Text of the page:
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HP left computer firmware flaws unfixed for over a year


Six high-severity vulnerabilities were found to plague HP laptops and computers. Even though some of the bugs were disclosed over a year ago, researchers say they’re still not fixed.

Vulnerabilities with CVSS scores ranging from 7.5 to 8.2 plague the firmware HP uses in its laptops and computers. Firmware flaws are extremely dangerous as threat actors can install malware, avoiding detection services that the device’s operating system provides.

According to researchers at firmware security firm Binarly, HP was informed about the flaws between July 2021 and April 2022, meaning some of the vulnerabilities have been present for over a year.

The flaws could allow threat actors to execute arbitrary code by exploiting problems in the System Management Module (SMM) memory. SMM is used in the Unified Extensible Firmware Interface (UEFI) to handle power management, system hardware control, and other tasks.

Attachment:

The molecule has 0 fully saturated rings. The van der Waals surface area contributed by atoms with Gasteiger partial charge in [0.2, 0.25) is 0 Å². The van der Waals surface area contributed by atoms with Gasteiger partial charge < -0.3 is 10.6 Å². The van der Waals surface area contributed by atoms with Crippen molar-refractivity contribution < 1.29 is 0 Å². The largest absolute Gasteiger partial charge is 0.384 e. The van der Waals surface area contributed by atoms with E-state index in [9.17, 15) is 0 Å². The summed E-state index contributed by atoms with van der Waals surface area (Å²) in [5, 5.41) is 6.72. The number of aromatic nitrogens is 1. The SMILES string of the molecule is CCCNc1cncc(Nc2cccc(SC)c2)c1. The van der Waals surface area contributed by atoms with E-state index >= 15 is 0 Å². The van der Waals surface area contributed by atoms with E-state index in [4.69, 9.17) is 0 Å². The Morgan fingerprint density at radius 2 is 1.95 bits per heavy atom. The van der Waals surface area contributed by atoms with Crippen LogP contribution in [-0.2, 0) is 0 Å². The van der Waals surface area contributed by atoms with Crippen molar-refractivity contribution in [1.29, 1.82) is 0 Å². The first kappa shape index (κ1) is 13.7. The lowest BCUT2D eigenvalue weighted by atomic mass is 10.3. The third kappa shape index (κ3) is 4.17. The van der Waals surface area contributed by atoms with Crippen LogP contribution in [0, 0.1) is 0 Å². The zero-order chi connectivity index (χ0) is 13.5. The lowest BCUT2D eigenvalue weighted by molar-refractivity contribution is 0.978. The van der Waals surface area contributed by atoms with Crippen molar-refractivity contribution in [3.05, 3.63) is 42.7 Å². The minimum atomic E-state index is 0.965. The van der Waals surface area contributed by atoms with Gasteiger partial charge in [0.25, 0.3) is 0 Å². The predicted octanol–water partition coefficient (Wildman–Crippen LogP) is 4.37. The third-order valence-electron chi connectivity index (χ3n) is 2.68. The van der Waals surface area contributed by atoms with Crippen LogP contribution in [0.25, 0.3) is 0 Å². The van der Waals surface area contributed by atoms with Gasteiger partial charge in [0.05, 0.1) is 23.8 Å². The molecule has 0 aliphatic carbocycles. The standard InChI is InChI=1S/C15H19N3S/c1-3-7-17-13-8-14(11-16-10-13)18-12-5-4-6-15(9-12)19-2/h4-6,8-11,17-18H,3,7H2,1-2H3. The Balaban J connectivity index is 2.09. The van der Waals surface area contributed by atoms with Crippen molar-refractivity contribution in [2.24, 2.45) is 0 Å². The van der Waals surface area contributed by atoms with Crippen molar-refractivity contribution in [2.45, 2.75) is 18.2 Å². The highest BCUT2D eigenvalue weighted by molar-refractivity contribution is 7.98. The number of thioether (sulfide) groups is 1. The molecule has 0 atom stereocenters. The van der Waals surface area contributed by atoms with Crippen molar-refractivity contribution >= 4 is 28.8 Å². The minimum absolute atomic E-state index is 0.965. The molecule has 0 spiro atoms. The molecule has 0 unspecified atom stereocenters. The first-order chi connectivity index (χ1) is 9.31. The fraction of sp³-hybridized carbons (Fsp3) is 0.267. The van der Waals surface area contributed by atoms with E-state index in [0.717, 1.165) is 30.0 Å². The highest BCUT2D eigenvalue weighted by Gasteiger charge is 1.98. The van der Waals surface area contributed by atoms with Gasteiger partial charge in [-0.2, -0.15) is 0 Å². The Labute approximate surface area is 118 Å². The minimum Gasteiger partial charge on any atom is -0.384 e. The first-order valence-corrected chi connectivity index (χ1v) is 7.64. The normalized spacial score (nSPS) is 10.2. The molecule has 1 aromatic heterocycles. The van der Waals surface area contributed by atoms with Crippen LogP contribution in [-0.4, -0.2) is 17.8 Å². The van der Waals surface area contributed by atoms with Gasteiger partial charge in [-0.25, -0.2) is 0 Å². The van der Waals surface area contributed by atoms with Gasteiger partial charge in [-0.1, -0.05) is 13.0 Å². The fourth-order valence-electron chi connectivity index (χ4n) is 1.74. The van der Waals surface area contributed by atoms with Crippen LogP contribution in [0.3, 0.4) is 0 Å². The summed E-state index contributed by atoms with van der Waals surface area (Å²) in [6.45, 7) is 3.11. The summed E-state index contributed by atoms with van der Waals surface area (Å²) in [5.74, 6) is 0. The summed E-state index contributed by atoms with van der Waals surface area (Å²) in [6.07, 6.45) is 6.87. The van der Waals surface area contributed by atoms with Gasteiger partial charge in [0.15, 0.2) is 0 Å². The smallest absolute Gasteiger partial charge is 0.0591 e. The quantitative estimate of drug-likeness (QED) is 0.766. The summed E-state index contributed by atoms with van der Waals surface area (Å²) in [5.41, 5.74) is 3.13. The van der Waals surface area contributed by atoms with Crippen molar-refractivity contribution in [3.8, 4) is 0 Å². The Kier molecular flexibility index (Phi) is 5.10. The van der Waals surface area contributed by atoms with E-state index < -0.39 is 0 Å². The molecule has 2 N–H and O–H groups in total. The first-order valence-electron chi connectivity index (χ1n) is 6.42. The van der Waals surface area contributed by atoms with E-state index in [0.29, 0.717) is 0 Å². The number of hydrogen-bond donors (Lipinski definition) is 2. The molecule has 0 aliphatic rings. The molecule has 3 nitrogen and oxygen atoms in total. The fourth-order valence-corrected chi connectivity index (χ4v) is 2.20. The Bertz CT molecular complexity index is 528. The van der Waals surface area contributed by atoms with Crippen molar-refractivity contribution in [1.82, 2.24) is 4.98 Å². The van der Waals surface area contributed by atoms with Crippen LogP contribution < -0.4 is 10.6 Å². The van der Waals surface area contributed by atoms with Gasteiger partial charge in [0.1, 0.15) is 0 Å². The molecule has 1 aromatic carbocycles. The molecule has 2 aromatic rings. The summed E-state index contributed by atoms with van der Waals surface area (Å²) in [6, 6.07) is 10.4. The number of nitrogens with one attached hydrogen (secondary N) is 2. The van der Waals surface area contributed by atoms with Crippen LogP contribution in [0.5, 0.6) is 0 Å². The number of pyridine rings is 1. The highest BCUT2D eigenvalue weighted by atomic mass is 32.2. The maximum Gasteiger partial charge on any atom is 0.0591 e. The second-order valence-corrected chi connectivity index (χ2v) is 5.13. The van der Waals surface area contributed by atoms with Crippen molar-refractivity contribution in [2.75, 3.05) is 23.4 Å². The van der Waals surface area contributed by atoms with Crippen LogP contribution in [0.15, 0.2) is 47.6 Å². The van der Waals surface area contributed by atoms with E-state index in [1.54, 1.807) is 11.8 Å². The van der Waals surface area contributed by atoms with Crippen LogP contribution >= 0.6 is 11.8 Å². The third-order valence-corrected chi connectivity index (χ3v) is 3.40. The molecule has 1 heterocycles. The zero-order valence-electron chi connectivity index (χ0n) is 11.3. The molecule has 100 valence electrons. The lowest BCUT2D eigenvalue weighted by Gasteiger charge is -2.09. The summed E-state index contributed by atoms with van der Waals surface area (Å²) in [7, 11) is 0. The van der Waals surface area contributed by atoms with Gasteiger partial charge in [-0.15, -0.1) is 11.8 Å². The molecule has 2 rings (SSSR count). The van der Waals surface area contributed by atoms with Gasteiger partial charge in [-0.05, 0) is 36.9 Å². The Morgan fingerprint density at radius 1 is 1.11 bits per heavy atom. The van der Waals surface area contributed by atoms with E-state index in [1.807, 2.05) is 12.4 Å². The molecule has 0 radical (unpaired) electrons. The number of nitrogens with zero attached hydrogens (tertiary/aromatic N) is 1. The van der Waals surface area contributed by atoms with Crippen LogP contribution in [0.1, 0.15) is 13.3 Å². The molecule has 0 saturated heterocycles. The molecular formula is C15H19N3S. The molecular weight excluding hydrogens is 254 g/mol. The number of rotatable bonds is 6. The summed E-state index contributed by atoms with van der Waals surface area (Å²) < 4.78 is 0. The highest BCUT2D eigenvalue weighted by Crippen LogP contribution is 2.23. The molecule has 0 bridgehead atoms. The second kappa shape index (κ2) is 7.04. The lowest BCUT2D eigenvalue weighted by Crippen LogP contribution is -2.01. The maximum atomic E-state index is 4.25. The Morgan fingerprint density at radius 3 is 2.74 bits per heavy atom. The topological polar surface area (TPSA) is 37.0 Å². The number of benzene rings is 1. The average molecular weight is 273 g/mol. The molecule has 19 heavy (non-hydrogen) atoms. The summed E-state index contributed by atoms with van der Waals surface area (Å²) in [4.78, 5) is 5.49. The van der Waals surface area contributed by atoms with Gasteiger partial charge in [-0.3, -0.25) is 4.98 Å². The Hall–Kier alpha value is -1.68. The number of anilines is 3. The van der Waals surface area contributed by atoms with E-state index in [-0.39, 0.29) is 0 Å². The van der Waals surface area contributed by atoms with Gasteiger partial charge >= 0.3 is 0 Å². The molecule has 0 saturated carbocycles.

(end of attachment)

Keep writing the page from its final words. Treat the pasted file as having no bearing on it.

Researchers claim that the vulnerabilities they discovered allow attackers to install malware on different firmware levels, which can lead to privilege escalation. Moreover, the flaws can be used to deactivate the Secure Boot feature and create backdoors to the victims’ device.

Affected HP devices include HP ZBook workstations, HP ProBook, HP EliteBook laptops, HP Elite PCs, and HP ZHAN notebooks.

HP is not the only major vendor to suffer from firmware flaws. Researchers at cybersecurity company ESET recently warned that over 70 models of Lenovo notebook devices are fitted with vulnerable UEFI firmware.

The vulnerabilities affected several Lenovo laptops, such as ThinkBook 13s-IML, ThinkBook 14-IIL, ThinkBook 14-IML, and other laptop models.

The attackers could have exploited the vulnerabilities by creating a non-volatile random-access memory (NVRAM) variable and causing a buffer overflow of the data buffer.


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